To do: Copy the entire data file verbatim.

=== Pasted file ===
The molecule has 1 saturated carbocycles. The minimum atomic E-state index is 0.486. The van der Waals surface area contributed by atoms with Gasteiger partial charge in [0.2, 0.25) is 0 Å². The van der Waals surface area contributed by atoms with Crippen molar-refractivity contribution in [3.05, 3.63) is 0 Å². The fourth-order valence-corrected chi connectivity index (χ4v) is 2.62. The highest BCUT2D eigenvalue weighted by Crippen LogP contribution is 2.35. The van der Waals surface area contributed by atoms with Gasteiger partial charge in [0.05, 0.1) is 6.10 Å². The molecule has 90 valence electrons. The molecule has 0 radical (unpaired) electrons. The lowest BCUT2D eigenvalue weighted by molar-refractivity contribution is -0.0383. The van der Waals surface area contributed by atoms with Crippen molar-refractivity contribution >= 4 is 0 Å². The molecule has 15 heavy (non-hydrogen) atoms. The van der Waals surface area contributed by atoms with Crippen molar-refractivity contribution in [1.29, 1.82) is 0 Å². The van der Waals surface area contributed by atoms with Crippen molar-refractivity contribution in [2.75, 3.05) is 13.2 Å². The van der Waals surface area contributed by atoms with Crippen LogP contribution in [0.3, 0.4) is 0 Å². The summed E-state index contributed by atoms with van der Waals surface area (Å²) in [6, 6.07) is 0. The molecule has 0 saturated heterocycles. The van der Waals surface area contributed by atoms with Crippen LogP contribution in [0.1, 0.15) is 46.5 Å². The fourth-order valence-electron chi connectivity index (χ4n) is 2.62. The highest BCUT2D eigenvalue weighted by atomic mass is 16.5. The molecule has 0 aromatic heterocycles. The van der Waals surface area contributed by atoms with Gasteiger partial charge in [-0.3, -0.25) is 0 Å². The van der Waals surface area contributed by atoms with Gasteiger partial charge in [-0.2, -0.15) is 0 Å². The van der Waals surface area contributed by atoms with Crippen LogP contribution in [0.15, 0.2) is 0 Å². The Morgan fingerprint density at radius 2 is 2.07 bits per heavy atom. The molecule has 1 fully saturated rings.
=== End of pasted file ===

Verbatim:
The molecule has 1 saturated carbocycles. The minimum atomic E-state index is 0.486. The van der Waals surface area contributed by atoms with Gasteiger partial charge in [0.2, 0.25) is 0 Å². The van der Waals surface area contributed by atoms with Crippen molar-refractivity contribution in [3.05, 3.63) is 0 Å². The fourth-order valence-corrected chi connectivity index (χ4v) is 2.62. The highest BCUT2D eigenvalue weighted by Crippen LogP contribution is 2.35. The van der Waals surface area contributed by atoms with Gasteiger partial charge in [0.05, 0.1) is 6.10 Å². The molecule has 90 valence electrons. The molecule has 0 radical (unpaired) electrons. The lowest BCUT2D eigenvalue weighted by molar-refractivity contribution is -0.0383. The van der Waals surface area contributed by atoms with Crippen molar-refractivity contribution >= 4 is 0 Å². The molecule has 15 heavy (non-hydrogen) atoms. The van der Waals surface area contributed by atoms with Crippen molar-refractivity contribution in [1.29, 1.82) is 0 Å². The van der Waals surface area contributed by atoms with Crippen molar-refractivity contribution in [2.75, 3.05) is 13.2 Å². The van der Waals surface area contributed by atoms with Crippen LogP contribution in [0.3, 0.4) is 0 Å². The summed E-state index contributed by atoms with van der Waals surface area (Å²) in [6, 6.07) is 0. The molecule has 0 saturated heterocycles. The van der Waals surface area contributed by atoms with Crippen LogP contribution in [0.1, 0.15) is 46.5 Å². The fourth-order valence-electron chi connectivity index (χ4n) is 2.62. The highest BCUT2D eigenvalue weighted by atomic mass is 16.5. The molecule has 0 aromatic heterocycles. The van der Waals surface area contributed by atoms with Gasteiger partial charge in [-0.3, -0.25) is 0 Å². The van der Waals surface area contributed by atoms with Gasteiger partial charge in [-0.2, -0.15) is 0 Å². The van der Waals surface area contributed by atoms with Crippen LogP contribution in [0.15, 0.2) is 0 Å². The Morgan fingerprint density at radius 2 is 2.07 bits per heavy atom. The molecule has 1 fully saturated rings.